Trade fears student pub crawl crackdown could encourage home drinking

By Ellie Bothwell

- Last updated on GMT

Related tags Alcoholic beverage

Licensee Dave Daly said the scheme "demonises students"
Licensee Dave Daly said the scheme "demonises students"
A Government crackdown on student pub crawls could encourage home drinking and demonise responsible young drinkers, the pub trade has warned.

The Home Office and the National Union of Students (NUS) are working with seven universities across the country on a pilot accreditation scheme in a bid to “create a social norm of responsible alcohol consumption by students”, it was announced last week.

The scheme will encourage the bodies to withdraw alcohol from their student unions or at least ensure that soft drinks cost less than alcoholic ones (including promotions). They will be expected to take action to “tackle or redress student participation in commercial pub crawls and/or social media drinking games” and prevent “alcohol-related initiation ceremonies”.

The universities taking part are in Swansea, Brighton, Manchester, Loughborough, Nottingham, Liverpool  and London.

The scheme encourages universities to work with licensed premises in their area to ensure students are drinking responsibly.


However, Nick Griffin, of the Brighton & Hove Licensees Association, said: “It would seem counter-productive to clamp down on organised activities that take place in a supervised environment served by those experienced in dealing with alcohol.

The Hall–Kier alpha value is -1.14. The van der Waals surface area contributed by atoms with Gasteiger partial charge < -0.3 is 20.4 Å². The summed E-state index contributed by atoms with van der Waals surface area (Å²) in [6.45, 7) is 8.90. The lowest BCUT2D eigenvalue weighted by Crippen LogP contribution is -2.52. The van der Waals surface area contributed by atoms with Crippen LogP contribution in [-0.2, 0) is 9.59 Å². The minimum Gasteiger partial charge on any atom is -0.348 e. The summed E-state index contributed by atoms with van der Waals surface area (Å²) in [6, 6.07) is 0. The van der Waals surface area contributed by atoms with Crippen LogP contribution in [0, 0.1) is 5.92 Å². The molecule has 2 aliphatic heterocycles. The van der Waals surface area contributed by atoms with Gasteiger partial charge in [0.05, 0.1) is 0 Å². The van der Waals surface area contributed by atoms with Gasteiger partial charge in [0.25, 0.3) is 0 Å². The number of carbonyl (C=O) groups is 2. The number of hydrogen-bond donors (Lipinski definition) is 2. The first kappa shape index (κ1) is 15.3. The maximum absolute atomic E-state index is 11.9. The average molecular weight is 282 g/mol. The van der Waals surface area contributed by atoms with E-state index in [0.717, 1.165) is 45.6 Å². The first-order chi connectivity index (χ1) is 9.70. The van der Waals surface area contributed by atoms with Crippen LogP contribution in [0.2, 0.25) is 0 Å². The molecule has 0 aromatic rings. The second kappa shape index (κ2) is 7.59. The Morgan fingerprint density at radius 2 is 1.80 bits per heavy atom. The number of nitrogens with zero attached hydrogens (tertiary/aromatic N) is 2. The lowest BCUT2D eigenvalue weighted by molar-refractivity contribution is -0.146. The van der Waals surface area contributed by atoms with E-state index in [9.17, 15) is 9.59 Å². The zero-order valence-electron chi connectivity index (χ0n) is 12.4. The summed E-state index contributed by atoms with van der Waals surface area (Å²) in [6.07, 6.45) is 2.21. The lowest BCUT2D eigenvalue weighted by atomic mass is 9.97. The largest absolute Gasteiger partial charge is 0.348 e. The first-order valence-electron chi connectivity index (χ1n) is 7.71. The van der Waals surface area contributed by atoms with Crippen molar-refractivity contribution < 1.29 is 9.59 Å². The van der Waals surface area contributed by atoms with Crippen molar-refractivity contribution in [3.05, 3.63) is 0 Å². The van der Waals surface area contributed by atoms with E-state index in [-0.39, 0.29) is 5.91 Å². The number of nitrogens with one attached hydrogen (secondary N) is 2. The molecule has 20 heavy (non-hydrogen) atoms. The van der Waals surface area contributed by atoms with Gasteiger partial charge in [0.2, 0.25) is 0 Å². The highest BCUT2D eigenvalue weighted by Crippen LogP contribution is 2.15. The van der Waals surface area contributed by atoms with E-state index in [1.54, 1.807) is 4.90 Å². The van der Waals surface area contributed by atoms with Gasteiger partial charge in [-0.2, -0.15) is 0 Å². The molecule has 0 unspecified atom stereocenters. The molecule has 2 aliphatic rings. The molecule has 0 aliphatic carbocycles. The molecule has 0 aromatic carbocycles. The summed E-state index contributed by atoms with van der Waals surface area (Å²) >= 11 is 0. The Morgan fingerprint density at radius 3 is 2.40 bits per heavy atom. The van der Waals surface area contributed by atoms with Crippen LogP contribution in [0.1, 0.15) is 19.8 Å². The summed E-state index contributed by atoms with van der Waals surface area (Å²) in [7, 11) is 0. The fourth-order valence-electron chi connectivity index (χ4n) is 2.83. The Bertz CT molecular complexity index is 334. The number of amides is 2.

“One wonders what the alternative is — a plethora of house parties where little to no supervision will take place.”

Paul Scrivens, chairman of the Campaign for Real Ale (CAMRA) young members’ group, said the initiative runs the risk of “acting regressively”, with students turning to home drinking without the safeguards associated with licensed premises.


Dave Daly, north-west chairman of Licensees Unite, said that the scheme “demonises students” and questioned how the Government could crack down on “natural” acts of socialisation. “It is a great way for students to stick together and keep safe. It’s camaraderie in a great sense of the word,” Daly said.

“The police and the authorities need to train themselves to manage these groups. We have.”

John Ellis, of the Crown Inn in Oakengates, Shropshire, added: “The implication is that this is a criminal activity to be stamped out, rather than the re-education role that has been talked about in the past.”

However, Tom Smith, policy programme manager at Alcohol Concern, said: “We all know that universities often have heavy-drinking cultures. Student and university bodies need to take the welfare of their students far more seriously, doing more to limit alcohol-related harms.”

Related topics Licensing law

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